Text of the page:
A 3-year-old boy with L-2-hydroxyglutaric aciduria (HGA) who demonstrated severe autistic symptoms is reported from Aristotle University of Thessaloniki, Greece; VU University, Amsterdam, the Netherlands; and University Hospital, Heidelberg, Germany. The child was seen at age 4 months because of macrocephaly, noted on in utero ultrasound. He was born with esophageal atresia. Neurologic examination revealed hypotonia, hyperreflexia, and psychomotor retardation. EEG and BAEPs were normal, whereas visual evoked potentials showed prolonged latencies. Brain MRI showed diffuse subcortical encephalopathy with increased signal of subcortical white matter. Metabolic leukodystrophy was suspected. Urinary organic acid analysis showed increased levels of L-2-HGA, and DNA analysis demonstrated 2 missense mutations in the gene L-2-HGDH encoding L-2-HG dehydrogenase. Motor development was moderately impaired, walking at age 19 months, whereas speech development was severely impaired, saying only single words at age 2 years and no phrases at 3 years. Stereotypies including arm flapping and finger wiggling began at age 12 months, repetitive behaviors and movements at age 2, and poor eye contact, aloofness, and absent communication by age 3 years. He reacted with tantrums to any change in his routine. The CARS score was 44/60, indicative of severe autism. Repeat MRI shows progression of white matter changes, and head circumference remains above the 97th percentile (54 cm). [1]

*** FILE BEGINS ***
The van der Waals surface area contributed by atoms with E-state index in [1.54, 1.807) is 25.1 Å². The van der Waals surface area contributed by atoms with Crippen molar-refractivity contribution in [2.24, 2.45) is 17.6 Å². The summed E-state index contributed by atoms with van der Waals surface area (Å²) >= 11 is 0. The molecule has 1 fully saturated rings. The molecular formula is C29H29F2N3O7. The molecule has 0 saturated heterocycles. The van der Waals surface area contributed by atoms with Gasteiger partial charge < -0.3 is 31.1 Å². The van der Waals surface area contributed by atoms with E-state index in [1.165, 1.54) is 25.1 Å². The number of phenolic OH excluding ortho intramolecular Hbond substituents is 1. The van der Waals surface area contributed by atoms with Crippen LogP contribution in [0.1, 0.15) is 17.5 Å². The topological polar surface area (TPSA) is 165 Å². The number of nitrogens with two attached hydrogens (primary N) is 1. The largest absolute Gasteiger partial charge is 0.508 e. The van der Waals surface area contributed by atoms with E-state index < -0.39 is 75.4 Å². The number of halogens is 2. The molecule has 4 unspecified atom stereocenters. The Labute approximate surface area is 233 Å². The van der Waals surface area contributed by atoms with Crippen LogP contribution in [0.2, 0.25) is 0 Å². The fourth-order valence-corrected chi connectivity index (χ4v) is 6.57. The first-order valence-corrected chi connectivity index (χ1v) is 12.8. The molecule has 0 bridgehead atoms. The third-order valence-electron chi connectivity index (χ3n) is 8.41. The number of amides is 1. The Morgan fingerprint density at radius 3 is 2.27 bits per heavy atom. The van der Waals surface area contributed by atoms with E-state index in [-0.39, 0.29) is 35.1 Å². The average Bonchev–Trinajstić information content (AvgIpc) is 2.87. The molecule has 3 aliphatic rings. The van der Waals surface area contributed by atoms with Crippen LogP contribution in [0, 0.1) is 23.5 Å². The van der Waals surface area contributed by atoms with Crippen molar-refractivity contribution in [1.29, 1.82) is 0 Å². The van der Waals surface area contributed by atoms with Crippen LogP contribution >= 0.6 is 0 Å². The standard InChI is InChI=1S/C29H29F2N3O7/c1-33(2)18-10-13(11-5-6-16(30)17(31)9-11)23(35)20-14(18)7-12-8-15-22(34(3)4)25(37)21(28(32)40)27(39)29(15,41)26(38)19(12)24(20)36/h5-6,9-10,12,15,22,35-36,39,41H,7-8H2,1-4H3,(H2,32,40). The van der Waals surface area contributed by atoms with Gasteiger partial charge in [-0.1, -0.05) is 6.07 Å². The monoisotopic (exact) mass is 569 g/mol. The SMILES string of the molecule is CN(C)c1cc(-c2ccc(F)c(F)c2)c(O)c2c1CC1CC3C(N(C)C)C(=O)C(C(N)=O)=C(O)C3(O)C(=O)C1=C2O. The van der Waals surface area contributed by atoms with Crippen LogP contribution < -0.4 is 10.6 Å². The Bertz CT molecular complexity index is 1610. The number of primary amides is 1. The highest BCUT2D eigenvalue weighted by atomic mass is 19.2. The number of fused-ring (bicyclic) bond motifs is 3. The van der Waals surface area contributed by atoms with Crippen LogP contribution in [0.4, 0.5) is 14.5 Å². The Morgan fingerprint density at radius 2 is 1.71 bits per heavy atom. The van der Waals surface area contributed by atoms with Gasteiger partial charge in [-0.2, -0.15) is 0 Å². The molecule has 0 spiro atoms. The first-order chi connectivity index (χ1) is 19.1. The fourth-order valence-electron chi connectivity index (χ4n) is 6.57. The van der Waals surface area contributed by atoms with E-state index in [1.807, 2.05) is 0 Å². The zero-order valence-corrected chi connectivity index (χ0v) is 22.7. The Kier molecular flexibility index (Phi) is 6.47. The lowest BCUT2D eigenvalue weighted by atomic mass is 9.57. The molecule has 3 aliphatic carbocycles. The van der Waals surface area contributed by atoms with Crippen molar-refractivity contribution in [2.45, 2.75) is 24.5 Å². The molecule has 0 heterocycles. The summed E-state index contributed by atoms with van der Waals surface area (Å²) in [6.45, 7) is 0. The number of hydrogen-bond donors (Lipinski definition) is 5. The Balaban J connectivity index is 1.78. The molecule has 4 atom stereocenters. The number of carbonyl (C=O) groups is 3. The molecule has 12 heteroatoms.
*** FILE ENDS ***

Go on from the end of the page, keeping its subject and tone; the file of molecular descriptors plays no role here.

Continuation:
COMMENT. L-2-hydroxyglutaric aciduria is an autosomal recessive neurometabolic disorder characterized by psychomotor delay, ataxia, macrocephaly, and MRI changes of leukoencephalopathy. L2HGDH is the disease-causing gene that encodes L-2-HG dehydrogenase. The authors found no previous reference to autism as a feature of the L-2- HGA phenotype. Nonspecific MRI changes reported in autism include cerebellar vermal hypoplasia. [2]